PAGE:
One day my neighbor called to say a woman who lives down the street was taking oranges off the trees in front of my apartment building. I am friendly with the woman and have encouraged her to pick them, so I was not upset—until I learned that in the process of gathering the fruit she had crushed many of the flowers I’d planted below. I went downstairs to find several broken plants.
Later in the week, the woman stopped me on the street. Before I could share my disappointment in finding so many crushed flowers, she spoke up.
“My five-year-old granddaughter insisted we take all the oranges I could reach. I lost my balance and stepped on your flowers. I am so sorry. I also want you to know the oranges were not for us. Every time my granddaughter visits me, she goes through my refrigerator for leftovers and my purse for loose change. Then we walk up the street and she gives them to the homeless man who sits in front of Peet’s coffee shop. That day she wanted as many oranges as possible to give to him, too.”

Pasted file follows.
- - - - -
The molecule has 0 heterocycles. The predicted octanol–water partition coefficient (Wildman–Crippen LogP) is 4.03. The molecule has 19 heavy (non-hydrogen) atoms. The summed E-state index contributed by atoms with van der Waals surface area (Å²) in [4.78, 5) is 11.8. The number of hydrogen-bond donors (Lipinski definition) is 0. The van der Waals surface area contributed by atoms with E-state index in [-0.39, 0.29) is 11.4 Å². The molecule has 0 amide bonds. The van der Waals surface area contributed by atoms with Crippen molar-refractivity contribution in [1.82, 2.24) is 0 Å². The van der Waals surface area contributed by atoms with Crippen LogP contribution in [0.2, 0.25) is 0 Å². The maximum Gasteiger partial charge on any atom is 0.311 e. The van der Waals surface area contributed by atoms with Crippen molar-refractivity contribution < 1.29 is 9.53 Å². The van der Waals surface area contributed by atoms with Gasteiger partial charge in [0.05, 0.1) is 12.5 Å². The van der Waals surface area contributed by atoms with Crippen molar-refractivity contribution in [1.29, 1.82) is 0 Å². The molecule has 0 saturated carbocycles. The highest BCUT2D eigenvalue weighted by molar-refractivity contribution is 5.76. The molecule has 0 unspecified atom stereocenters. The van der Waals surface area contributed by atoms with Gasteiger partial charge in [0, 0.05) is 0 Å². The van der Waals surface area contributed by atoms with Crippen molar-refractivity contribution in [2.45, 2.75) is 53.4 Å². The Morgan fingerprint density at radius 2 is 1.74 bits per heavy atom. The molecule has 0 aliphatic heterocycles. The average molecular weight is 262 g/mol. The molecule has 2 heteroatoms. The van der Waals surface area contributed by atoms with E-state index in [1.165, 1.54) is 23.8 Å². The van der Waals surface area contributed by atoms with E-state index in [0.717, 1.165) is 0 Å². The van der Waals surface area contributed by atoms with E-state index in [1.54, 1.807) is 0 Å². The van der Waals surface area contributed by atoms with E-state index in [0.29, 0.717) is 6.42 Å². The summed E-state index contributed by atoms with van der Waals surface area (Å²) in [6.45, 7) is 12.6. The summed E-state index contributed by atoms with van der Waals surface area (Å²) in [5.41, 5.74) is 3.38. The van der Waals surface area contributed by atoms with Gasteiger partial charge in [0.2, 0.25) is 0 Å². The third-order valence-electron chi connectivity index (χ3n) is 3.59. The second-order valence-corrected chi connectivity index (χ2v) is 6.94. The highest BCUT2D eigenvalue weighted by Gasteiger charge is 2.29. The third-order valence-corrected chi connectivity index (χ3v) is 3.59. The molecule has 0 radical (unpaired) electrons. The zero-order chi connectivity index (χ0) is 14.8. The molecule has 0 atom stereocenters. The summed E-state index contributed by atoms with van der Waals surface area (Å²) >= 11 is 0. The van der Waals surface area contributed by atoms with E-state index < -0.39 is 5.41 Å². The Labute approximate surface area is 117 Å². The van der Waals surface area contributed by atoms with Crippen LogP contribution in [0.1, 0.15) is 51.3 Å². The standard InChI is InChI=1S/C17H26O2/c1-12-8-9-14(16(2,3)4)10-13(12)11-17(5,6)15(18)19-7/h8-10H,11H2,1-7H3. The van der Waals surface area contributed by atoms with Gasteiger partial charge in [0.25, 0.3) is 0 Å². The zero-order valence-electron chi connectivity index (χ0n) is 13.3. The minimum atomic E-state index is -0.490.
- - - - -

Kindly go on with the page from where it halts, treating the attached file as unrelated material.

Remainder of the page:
It took about three weeks for most of the flowers to recover. There was one bald patch. I thought of getting a few more plants to fill it in but decided against it. The spot served to remind me of the loving behavior of the young girl and that it is best not to jump to conclusions because others’ actions are not necessarily what they might seem.
To create deep relationships, avoid problems, and make life easier, we accept it is not responsible to jump to conclusions based on hearsay or prejudicial fear. Instead of buying into negativity or opinion, we care enough about ourselves and others to search for truth.
The aroma of warm gingerbread cookies swirled deliciously around my granny. She was an excellent playmate, thrilling storyteller, and creative tailor of special items to outfit the fantasies of children.
When we skinned our knees, her gentle hugs were comforting. Spilled milk seemed to go unnoticed. There was never an angry, blaming word for a broken dish.